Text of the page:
When Joseph Squeri agreed to a guest lecture appearance at Princeton University, he probably didn’t expect the standing-room only crowd he received on Thursday.
He couldn’t get into specifics, he said, because, “Goldman lawyers picked apart my presentation.”
But what Squeri could talk about, including how much Goldman now relies on computer-based trading versus eight years ago, is interesting.
The market of today has become a “technical game”, Squeri says. Whoever has the best technology, wins.
“Macro [is] driving trends now, rather than fundamental research…Doesn’t matter if it’s a good company or not.”
Asked about the firm’s use of technology, Squeri would only say that Goldman Sachs’ does high-frequency trade and that they use circuit breaker controls to prevent run-a ways caused by mistakes in the algorithm.
These algorithms are “signal gatherers” that are activated when a stock price hits a wall on either end.
He also gave us a breakdown of how Goldman’s trading has changed over the past eight years.
2010: > 80% Portfolio Trading, DMA, Algorithm Trading
< 20% Single stock full service
2002: ~ 65% Single stock full service
Like the above evidence suggests, there’s been an overwhelming change in market structure, and in reference to a technical glitch that sent markets into a tumbling frenzy on May 6th, Squeri said simply, “It was just a matter of time.”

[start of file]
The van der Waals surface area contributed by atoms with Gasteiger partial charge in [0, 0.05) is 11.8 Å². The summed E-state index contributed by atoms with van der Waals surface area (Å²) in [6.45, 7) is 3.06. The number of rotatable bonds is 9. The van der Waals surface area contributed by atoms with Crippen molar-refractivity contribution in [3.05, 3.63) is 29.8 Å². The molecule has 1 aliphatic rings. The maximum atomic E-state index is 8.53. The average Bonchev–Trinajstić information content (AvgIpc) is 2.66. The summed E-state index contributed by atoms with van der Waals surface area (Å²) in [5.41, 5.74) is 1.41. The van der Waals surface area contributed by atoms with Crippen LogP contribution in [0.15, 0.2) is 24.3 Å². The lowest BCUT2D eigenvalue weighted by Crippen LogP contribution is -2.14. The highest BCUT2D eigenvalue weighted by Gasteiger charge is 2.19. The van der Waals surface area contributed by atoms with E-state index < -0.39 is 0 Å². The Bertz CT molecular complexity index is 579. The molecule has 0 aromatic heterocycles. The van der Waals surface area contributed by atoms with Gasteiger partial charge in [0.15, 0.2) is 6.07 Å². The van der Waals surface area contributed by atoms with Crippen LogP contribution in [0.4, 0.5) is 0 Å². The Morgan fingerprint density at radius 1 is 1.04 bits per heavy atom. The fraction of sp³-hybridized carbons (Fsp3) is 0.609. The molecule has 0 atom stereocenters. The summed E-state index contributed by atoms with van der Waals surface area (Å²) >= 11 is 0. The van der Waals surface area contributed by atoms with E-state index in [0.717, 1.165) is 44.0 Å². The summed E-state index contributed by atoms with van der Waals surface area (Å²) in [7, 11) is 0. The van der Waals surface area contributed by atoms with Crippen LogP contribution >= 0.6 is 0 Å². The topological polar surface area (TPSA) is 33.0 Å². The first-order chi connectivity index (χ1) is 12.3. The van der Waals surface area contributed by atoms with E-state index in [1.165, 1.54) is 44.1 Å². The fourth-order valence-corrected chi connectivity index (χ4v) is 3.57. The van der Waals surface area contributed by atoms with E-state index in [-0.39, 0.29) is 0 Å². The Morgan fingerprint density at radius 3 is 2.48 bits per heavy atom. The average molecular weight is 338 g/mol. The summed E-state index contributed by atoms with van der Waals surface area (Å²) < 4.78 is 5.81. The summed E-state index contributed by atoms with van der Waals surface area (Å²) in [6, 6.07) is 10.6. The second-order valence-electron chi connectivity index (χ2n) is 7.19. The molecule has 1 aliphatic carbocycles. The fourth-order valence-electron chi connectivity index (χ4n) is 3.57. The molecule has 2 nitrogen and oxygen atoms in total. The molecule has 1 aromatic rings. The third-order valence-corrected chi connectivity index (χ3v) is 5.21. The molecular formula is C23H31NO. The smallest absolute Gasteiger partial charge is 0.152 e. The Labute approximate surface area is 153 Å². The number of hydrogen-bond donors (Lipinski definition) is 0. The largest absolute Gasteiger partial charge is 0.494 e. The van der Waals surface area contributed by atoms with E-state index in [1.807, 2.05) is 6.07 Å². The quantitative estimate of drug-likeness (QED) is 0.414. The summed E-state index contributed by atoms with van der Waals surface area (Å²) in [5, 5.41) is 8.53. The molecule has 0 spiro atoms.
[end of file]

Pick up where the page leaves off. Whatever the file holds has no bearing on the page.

“The crash exposed major faults in the system when there is a lack of liquidity”, one of the risks of a market that responds in milliseconds, facilitated by computers and complex algorithms.
The system has flaws, but the continual pursuit by firms like Goldman Sachs’ to trade faster than competitors has changed the landscape of buying and selling over the years, and it’s not a bad thing.
Despite the crash, Squeri remains in-favour of technologies that increase the speed of transactions, arguing that the “market is more efficient through electronic trading.”
When asked what this all means for the future of the market, Squeri answered:
“There will be a point when you can’t go [trade] any faster.”
“Combined with sufficient regulatory controls there should be a restored investor confidence and finally an economic recovery”.
Here are the regulatory controls Squeri thinks will restore confidence and prevent another “flash crash:”
Recently implemented market controls:
– Circuit breaker rules can halt trading
– Additional trade-bust rules
– Additional short-sell rules
– Consolidated audit trail
– Large trader reporting
– Additional transparency rules
– Market maker quoting rules
NOW WATCH: Money & Markets videos
Business Insider Emails & Alerts
Site highlights each day to your inbox.